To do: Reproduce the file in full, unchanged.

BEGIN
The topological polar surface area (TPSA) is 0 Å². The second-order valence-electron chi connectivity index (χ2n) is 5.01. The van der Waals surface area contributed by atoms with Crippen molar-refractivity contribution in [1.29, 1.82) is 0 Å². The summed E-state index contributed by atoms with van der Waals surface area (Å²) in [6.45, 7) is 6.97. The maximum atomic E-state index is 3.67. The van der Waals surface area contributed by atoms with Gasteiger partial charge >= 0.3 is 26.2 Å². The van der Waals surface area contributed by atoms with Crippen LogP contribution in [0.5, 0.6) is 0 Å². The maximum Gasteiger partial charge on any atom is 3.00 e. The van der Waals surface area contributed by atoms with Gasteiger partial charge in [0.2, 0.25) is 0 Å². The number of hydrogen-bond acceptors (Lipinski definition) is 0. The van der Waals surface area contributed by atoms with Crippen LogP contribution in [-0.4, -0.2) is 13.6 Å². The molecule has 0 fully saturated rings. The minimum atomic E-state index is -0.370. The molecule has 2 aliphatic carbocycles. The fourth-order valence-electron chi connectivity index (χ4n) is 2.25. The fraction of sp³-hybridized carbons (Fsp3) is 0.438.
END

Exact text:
The topological polar surface area (TPSA) is 0 Å². The second-order valence-electron chi connectivity index (χ2n) is 5.01. The van der Waals surface area contributed by atoms with Crippen molar-refractivity contribution in [1.29, 1.82) is 0 Å². The summed E-state index contributed by atoms with van der Waals surface area (Å²) in [6.45, 7) is 6.97. The maximum atomic E-state index is 3.67. The van der Waals surface area contributed by atoms with Gasteiger partial charge >= 0.3 is 26.2 Å². The van der Waals surface area contributed by atoms with Crippen LogP contribution in [0.5, 0.6) is 0 Å². The maximum Gasteiger partial charge on any atom is 3.00 e. The van der Waals surface area contributed by atoms with Gasteiger partial charge in [0.2, 0.25) is 0 Å². The number of hydrogen-bond acceptors (Lipinski definition) is 0. The van der Waals surface area contributed by atoms with Crippen LogP contribution in [-0.4, -0.2) is 13.6 Å². The molecule has 0 fully saturated rings. The minimum atomic E-state index is -0.370. The molecule has 2 aliphatic carbocycles. The fourth-order valence-electron chi connectivity index (χ4n) is 2.25. The fraction of sp³-hybridized carbons (Fsp3) is 0.438.